Trio for Organ : Work information


This work

Work name
Trio for Organ
Work number
BWV 585
Key
C minor
Genre
A
Composed
1720-01-01 02:01:00

This recording

Label
Hänssler
Producer
Wolfgang Mittermaier, Lien van de Poel
Engineer
Wolfgang Mittermaier, Lien van de Poel
Recording date
1999-10-01 01:00:00

The Composers

Johann Sebastian Bach

One of the greatest composers in history, Johann Sebastian Bach (father of C.P.E, J. C. and W. F. Bach) was by far the most significant member of the Bach dynasty of musicians.

He outshone his forebears and contemporaries, but did not always receive the respect he deserved in his own lifetime. After a brief engagement as a violinist in the court of Weimar, Bach became organist at the Neukirche in Arnstadt. In June 1707 he moved to St. Blasius, Mühlhausen, and married his cousin Maria Barbara Bach. In 1708 he was appointed court organist in Weimar where he composed most of his works for organ. In 1717, he was appointed Court Kapellmeister to the young Prince Leopold at Cöthen, but was refused permission to leave Weimar. The Duke only allowed Bach to go after holding him prisoner for nearly a month.

While at Weimar, Bach wrote his violin concertos and the six Brandenburg Concertos, as well as several suites, sonatas and keyboard works, including several, such as the Inventions and Book I of the 48 Preludes and Fugues (The Well-tempered Clavier). In 1720 Maria Barbara died, and the next year Bach married Anna Magdalena Wilcke. Bach resigned the post in Weimar in 1723 to become cantor at St. Thomas’ School in Leipzig where he was responsible for music in the four main churches of the city. Here he wrote the Magnificat and the St. John and St. Matthew Passions, as well as a large quantity of other church music. In Leipzig he eventually took charge of the University “Collegium Musicum” and occupied himself with the collection and publication of many of his earlier compositions.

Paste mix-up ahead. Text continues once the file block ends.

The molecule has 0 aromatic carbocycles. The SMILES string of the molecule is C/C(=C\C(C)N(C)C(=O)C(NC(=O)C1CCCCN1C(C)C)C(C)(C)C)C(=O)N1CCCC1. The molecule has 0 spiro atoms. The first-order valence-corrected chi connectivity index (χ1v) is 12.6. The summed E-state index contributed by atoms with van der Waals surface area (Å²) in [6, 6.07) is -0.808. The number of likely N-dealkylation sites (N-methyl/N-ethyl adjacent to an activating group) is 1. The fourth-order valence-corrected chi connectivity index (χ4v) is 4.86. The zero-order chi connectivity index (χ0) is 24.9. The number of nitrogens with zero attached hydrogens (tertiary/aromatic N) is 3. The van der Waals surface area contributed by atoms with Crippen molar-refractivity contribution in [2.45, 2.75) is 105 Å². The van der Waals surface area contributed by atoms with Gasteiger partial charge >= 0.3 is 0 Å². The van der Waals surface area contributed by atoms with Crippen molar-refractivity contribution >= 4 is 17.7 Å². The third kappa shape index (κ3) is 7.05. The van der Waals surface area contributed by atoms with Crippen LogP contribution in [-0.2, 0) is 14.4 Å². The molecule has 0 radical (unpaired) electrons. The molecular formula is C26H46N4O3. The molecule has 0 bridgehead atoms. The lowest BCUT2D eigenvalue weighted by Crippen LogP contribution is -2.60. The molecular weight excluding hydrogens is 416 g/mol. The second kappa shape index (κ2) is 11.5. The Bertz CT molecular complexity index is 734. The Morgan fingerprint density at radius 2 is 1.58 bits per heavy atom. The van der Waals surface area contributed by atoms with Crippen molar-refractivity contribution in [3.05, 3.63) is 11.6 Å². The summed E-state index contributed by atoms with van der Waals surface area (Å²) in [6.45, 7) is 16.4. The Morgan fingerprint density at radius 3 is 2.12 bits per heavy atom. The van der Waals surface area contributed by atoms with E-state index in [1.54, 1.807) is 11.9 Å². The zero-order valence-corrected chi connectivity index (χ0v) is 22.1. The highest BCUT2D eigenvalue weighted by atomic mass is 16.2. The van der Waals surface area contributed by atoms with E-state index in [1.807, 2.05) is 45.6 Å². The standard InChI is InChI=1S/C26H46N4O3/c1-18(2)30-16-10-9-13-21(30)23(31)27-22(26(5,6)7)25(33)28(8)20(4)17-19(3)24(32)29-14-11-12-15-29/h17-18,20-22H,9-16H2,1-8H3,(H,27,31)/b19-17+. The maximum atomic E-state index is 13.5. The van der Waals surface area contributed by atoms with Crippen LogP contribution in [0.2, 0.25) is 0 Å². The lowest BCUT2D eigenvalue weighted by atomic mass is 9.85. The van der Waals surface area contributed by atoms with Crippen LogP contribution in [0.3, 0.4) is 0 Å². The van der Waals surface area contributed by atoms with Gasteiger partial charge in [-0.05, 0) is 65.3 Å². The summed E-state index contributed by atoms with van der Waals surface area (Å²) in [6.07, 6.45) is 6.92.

Over the years that followed, Bach’s interest in composing church music declined somewhat, and he took to writing more keyboard music and cantatas. As his eyesight began to fail, he underwent operations to try and correct the problem, and these may have weakened him in his old age. He died at age 65, having fathered a total of 20 children with his two wives. Despite widespread neglect for almost a century after his death, Bach is now regarded as one of the greatest of all composers and is still an inexhaustible source of inspiration for musicians. Bach’s compositions are catalogued by means of the prefix BWV (Bach-Werke-Verzeichnis) and a numbering system which is generally accepted for convenience of reference.

Related Composers: Pachelbel, Telemann, Handel, Couperin

Also influenced: Mendelssohn, Brahms, Stravinsky, Hindemith 

Johann Friedrich Fasch

A significant contemporary of J S Bach, Johann Fasch's works demonstrate the transition between late Baroque style and the Classicism of Mozart and Haydn.

Born in 1688 he was brought up in the Lutheran tradition and sung as a treble in choirs. His earliest compositions were influenced by Telemann and he held many positions in his early professional life as violinist, organist and Kappellmeister.

In 1722 he became court Kappellmeister at Zerbst, and though applying  for other jobs, kept the position until the end of his life in 1758. His isolated position resulted in an original composition style that other composers were unlikely to have encountered.

No works of Fasch were published in his lifetime, and most of his vocal works are thought to be lost. He nevertheless developed a new musical language within traditional forms; his concertos, in particular, are impressive in this regard.
 

Track listing

  • Adagio 2:49 min
  • Allegro 2:57 min